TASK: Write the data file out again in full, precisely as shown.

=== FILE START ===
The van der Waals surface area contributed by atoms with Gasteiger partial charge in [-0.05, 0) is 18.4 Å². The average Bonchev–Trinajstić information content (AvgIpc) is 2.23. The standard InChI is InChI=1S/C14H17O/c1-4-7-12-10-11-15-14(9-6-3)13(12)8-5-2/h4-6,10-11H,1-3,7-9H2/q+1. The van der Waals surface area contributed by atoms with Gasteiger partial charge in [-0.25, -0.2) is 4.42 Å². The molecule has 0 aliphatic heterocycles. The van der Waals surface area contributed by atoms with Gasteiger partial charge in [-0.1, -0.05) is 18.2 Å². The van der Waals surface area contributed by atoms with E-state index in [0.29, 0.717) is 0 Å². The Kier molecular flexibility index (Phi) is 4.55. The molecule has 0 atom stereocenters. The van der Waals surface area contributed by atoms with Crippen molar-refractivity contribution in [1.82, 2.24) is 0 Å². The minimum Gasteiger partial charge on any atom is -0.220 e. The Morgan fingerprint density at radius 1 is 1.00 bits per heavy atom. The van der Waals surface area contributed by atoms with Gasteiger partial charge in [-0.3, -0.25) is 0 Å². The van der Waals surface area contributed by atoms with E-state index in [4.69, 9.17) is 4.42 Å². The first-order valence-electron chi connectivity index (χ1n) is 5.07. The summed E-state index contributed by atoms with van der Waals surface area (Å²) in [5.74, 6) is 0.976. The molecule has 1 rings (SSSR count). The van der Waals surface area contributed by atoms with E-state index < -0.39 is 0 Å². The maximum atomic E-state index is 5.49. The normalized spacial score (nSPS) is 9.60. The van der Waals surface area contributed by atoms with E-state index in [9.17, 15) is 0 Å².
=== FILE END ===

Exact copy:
The van der Waals surface area contributed by atoms with Gasteiger partial charge in [-0.05, 0) is 18.4 Å². The average Bonchev–Trinajstić information content (AvgIpc) is 2.23. The standard InChI is InChI=1S/C14H17O/c1-4-7-12-10-11-15-14(9-6-3)13(12)8-5-2/h4-6,10-11H,1-3,7-9H2/q+1. The van der Waals surface area contributed by atoms with Gasteiger partial charge in [-0.25, -0.2) is 4.42 Å². The molecule has 0 aliphatic heterocycles. The van der Waals surface area contributed by atoms with Gasteiger partial charge in [-0.1, -0.05) is 18.2 Å². The van der Waals surface area contributed by atoms with E-state index in [0.29, 0.717) is 0 Å². The Kier molecular flexibility index (Phi) is 4.55. The molecule has 0 atom stereocenters. The van der Waals surface area contributed by atoms with Crippen molar-refractivity contribution in [1.82, 2.24) is 0 Å². The minimum Gasteiger partial charge on any atom is -0.220 e. The Morgan fingerprint density at radius 1 is 1.00 bits per heavy atom. The van der Waals surface area contributed by atoms with Gasteiger partial charge in [-0.3, -0.25) is 0 Å². The van der Waals surface area contributed by atoms with E-state index in [4.69, 9.17) is 4.42 Å². The first-order valence-electron chi connectivity index (χ1n) is 5.07. The summed E-state index contributed by atoms with van der Waals surface area (Å²) in [5.74, 6) is 0.976. The molecule has 1 rings (SSSR count). The van der Waals surface area contributed by atoms with E-state index < -0.39 is 0 Å². The maximum atomic E-state index is 5.49. The normalized spacial score (nSPS) is 9.60. The van der Waals surface area contributed by atoms with E-state index in [9.17, 15) is 0 Å².